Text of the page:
Unexpected Places to Find Food Allergens

Did you know that 32 million Americans have food allergies? That’s 1 in 13 children, or approximately two in every school classroom. For people with food allergies, worrying about accidental exposure can be exhausting. Reading food labels becomes a daily routine, while going to school or a friend’s house requires advance preparation and constantly being vigilant when food is present.
With the Food Allergen Labeling and Consumer Act (FALCPA) requiring that foods need to labeled to identify the nine major allergens (sesame will be added to labels in 2023), this law does not cover several areas where allergens may be hiding. Additionally, advisory statements of possible cross contact are not required and the common name of the allergen may not be easily found on the food label.

So how do you navigate the overwhelming world of hidden allergens and lack of regulation? Educating yourself on foods or objects to look out for and alternate wordings for allergens can help you and your family remain safe and healthy. Keep in mind, if you ever aren’t sure about something, always reach out to the company before trying it out yourself!

Hidden allergens in non-food products

You might not think of it, but food allergens are commonly found in many household items. FALCPA does not cover personal care items like cosmetics or shampoo, and pet foods, so it is important to not only read labels but also contact manufacturers if you are concerned about exposure.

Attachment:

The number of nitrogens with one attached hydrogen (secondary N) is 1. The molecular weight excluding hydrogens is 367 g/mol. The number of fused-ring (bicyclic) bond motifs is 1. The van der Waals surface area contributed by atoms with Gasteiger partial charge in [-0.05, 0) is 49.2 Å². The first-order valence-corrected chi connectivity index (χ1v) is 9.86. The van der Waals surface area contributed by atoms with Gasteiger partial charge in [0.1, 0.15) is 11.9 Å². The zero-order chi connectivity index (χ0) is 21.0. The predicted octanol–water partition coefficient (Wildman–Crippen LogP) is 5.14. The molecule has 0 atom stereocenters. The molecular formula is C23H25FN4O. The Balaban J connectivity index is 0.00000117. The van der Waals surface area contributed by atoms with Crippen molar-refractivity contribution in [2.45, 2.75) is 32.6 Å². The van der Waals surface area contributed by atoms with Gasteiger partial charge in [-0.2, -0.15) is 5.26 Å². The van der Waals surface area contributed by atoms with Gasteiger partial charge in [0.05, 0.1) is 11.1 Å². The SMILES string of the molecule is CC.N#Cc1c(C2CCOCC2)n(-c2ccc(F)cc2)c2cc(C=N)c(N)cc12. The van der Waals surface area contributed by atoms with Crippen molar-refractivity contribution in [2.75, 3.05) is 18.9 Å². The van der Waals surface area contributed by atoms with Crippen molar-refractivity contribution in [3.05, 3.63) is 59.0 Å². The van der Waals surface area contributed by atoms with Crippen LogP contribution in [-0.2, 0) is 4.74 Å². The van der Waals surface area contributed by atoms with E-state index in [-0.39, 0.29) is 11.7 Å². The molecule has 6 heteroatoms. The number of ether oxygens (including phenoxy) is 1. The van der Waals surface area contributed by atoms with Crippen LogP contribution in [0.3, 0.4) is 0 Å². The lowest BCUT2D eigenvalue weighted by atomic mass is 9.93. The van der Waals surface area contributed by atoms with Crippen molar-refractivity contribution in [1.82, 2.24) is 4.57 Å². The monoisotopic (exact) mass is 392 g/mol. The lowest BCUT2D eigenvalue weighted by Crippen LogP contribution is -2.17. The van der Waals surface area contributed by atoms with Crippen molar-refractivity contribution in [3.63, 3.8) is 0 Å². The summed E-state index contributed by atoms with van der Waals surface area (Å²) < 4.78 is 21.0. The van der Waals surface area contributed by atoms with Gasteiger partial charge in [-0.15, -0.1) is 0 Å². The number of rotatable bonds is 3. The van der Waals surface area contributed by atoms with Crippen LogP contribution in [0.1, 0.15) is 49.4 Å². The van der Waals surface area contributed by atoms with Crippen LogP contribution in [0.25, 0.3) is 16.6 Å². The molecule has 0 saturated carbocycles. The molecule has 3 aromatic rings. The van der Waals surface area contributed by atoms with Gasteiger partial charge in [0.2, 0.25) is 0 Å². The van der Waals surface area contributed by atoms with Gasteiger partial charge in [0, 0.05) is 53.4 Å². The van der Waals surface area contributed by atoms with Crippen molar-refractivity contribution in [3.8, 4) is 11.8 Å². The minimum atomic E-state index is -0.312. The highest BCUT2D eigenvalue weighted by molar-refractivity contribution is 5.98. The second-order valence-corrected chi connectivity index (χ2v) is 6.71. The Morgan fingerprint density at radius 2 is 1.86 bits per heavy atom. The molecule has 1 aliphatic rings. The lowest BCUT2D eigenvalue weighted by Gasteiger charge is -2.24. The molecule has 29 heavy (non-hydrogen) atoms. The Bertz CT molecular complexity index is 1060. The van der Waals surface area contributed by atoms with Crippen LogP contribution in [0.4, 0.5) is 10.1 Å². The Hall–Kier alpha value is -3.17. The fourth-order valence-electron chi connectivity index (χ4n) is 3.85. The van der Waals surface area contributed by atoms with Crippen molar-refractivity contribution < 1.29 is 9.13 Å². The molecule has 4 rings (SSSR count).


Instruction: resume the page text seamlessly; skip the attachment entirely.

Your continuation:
Common household items to watch out for include: 

  • Body products like lotions and soaps (nuts and coconut added to oils)
  • Allergy medicines (whey and lactose)
  • Play-Doh (wheat)
  • Chalk (lactose)
  • Crayons (soy)
  • Pet food (soy, nuts, fish)

Foods to pay close attention to

While FALCPA applies to many food products, labels are very confusing and “May contain…” is not a required part of the law. These are the foods that allergens commonly get added to:

  • Dressings and sauces (nuts)
  • Potato chips (wheat)
  • Breading (nuts)
  • Egg and butter substitutes (lactose)
  • Processed meats (lactose)
  • Marshmallows (shellfish)
  • Deli meats (soy)
  • Chewing gum (soy)

Alternative words to know for common food allergens

Knowing some other words for your child’s food allergen can make it easier to read food labels and identify any ingredients that could cause a reaction. Deciphering labels can be tricky, but knowing your allergy and what words to look out for can help make the shopping experience a bit easier to navigate. 

Some alternative words for common allergens include: 

  • Peanut: arachidic acid, hydrolyzed protein, goober nuts, valencias
  • Egg: albumin, lysozyme, ovalbumin
  • Dairy: casein, curds, custard, diacetyl, ghee, lactose, lactalbumin, llactoferrin, whey
  • Soy: edamame, miso, shoyu, soya, tempeh, vegetable protein, tofu)
  • Gluten: food starches, rye, durum, emmer, semolina, barley, triticale, malt, spelt, farro